He sighed. But… since there were only five things to read in the farm and one was half missing and another was a women’s beauty magazine about the hair styles of the new millennium… Selby had thought that the bunny book would probably be his best bet.
From some nearby room of the farmhouse that he had learned was Jackie and Pete’s bedroom, Selby could make out the shrieking voice of Jackie. Selby had decided that he didn’t like Jackie. He would never tell anyone this, but in his opinion she was the prime example of how to make a bad situation ten times worse, and who honestly wanted that?
After trying for a full ten minutes to immerse himself into a chapter that explored deeply into the rabbits extensive belief system, Selby gave up and slid the book across the table, just as Pete came in.
‘Watership Down,’ he noted, sitting opposite Selby. ‘Good choice,’
‘Only choice,’ said Selby. ‘You read it?’
Pete shrugged. ‘Must be about nine times already,’ he said, and Selby noted with grim satisfaction that Pete didn’t seem too happy about this. He decided not to ask about Jackie, and besides, he didn’t really want to hear about it, so instead he said: ‘Where’d you find chickens anyway?’
Pete rubbed his chin. ‘Jake brought a hen and a cock with him when he turned up here. Rest is history.’
Selby frowned. ‘When he turned up? When was that?’
‘A year ago I suppose.’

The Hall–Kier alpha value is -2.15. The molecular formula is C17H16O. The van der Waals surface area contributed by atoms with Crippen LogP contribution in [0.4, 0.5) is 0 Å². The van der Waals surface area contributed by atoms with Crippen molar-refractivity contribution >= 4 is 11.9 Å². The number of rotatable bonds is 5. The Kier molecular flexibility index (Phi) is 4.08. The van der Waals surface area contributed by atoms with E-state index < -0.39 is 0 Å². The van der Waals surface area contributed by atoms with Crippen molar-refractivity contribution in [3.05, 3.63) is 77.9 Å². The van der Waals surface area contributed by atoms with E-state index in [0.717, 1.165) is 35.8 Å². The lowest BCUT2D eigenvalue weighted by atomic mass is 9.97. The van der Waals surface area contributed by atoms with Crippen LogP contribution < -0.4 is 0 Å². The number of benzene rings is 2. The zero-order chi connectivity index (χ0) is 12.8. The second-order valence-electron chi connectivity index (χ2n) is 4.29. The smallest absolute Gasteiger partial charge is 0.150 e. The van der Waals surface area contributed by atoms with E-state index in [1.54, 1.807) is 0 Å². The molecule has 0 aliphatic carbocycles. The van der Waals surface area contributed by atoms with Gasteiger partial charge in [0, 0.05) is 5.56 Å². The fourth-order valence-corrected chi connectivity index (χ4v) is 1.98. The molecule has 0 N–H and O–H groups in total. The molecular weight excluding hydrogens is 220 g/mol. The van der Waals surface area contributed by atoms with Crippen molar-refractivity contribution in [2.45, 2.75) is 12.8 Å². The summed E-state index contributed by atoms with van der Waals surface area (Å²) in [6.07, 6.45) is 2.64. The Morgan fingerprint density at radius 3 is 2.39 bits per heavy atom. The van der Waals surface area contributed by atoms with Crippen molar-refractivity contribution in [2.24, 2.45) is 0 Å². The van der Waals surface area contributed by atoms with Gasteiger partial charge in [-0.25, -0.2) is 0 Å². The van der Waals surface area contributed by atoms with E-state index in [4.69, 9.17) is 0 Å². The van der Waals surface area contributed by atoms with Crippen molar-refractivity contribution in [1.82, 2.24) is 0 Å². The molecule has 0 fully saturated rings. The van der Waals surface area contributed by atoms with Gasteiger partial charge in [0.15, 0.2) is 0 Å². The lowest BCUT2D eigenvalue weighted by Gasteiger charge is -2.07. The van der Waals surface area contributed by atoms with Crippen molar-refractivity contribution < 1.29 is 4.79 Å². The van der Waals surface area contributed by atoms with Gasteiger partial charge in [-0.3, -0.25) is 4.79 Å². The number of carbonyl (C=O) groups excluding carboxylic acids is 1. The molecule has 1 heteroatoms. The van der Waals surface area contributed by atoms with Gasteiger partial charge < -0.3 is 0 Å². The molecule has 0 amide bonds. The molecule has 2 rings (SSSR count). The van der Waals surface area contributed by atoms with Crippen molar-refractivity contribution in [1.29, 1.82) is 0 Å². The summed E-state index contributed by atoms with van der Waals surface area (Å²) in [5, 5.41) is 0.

‘A year?’ Again, Selby frowned and looked at Pete incredulously. ‘How long has you little family of rebels been here?’
‘Two years,’ came the prompt reply. ‘Two years last August.’
Selby shook his head. ‘But the Daleks arrived here three years ago, so you were slaves or something right? Before you escaped and came here?’
‘No,’ said Pete. He seemed almost edgy about Selby’s constant questioning, what more did the man want to know? What did it matter? He moved his hand and rubbed the back of his neck. ‘We were never slaves to the Daleks, they never caught us. We hid from them for a year, always on the move, never staying anywhere for more than two days and then we found this place.’
‘Wait,’ said Selby, ‘you can’t have just hidden from the Daleks, that’s stupid. Maybe you can now since loads have gone off in their big spaceships and there aren’t as many, but during the first invasion… they were everywhere. You couldn’t have hidden from them.’
‘We did,’ said Pete.
And then Pete said exactly what Selby had expected him to. ‘Rose.’ He sighed, and mimicked Pete by rubbing his neck. ‘Go on then,’ he said. ‘What is it with your daughter? What’s so different about her? And there is something different isn’t there? I can tell. It’s the way she looks at you, like she doesn’t quite believe that you’re there.’
Pete nodded. Selby had hit the nail on the head there… sometimes he wondered if Rose even believed that she was really here at all. There was definitely something different about Rose Tyler, and from the persistent look on Selby’s face, Pete knew he was going to have to tell him everything.